The mayor acknowledged that when someone is arrested by Tacoma police and sent to the Pierce County Jail, they may become subject to an ICE detainer — calling it “a county function,” and pointing out that TPD “takes someone to jail when they’ve committed a crime.” Again, the mayor stressed that TPD isn’t checking immigration status or targeting people who might be in the country illegally.
Strickland also acknowledged that a sanctuary city designation would be a bit hypocritical. “There’s a bit of contradiction when you have one of the largest detention centers in the country in your backyard,” Strickland said, referencing the privately owned and operated Northwest Detention Center, which opened in 2004 on Tacoma’s Tideflats and holds immigrants subject to deportation. It operates under a federal contract with U.S. Immigration and Customs Enforcement.
Of the potential loss of federal funding, Strickland said the blow could be substantial for Tacoma, since the city depends on it to “meet many of our community goals.”
The mayor’s take is fair and even pragmatic. Say what you will about Strickland, but her commitment to equity and empowerment for all Tacoma’s people is unassailable. Maybe adhering to the essence of what it means to be sanctuary really is all that’s important.
Still, I can’t help but wonder if maybe it’s not. Maybe taking a public stand in times like these — and risking federal dollars in the process — is exactly what the situation demands of us.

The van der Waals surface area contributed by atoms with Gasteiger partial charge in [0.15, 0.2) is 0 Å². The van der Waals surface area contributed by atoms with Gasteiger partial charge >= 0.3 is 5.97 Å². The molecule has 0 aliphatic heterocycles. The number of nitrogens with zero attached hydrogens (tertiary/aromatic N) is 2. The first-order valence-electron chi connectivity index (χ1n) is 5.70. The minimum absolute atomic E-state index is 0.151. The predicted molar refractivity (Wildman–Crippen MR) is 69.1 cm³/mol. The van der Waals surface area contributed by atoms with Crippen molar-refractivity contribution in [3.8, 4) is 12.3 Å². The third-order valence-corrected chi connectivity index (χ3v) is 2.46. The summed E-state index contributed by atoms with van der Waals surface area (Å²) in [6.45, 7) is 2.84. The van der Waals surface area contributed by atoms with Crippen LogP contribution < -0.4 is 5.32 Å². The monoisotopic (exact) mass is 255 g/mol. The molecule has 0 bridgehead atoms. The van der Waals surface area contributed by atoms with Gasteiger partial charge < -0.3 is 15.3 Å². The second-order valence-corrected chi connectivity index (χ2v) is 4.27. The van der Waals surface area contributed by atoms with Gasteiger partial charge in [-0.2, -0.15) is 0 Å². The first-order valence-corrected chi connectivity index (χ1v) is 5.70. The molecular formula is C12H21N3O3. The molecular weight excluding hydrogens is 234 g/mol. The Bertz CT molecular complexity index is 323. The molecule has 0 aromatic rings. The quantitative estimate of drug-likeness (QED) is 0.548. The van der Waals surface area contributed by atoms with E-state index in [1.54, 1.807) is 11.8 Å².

I suppose history will ultimately be the objective judge.
On my part, the question to Strickland was not a gotcha or the result of a wild hair. Part of the purpose of the movement at UPS, according to Monica DeHart, a professor of anthropology, and Nancy Bristow, a history professor, is to inspire a broader conversation about the need to protect immigrants in our community.
This is the beginning of a broader effort. … I think we’re talking about a statewide and regional effort.
University of Puget Sound History Professor Nancy Bristow
“Not only are campuses nationwide doing this, cities nationwide are doing it,” said Bristow. “This is the beginning of a broader effort. … I think we’re talking about a statewide and regional effort.”
DeHart added that creating a sanctuary campus in a place that hasn’t declared itself a sanctuary city can have only so much impact.
“Part of it is, obviously, we want to look out for community members, and assert a certain type of values and ethics,” DeHart told me. “It doesn’t help us to only protect our community while the rest (of Tacoma) is subjected to the draconian politics of deportation.”
In that light, DeHart said UPS’s effort would result in the creation of a “small island” in a sea of immigration uncertainty.
After its council unanimously passed Olympia’s sanctuary city resolution, Mayor Pro Tem Nathaniel Jones, reiterating the suggestion of a resident at the meeting, floated an intriguing possibility: Olympia should send its resolution to other jurisdictions in the region as an example to follow.
Perhaps Tacoma would be a good place to start.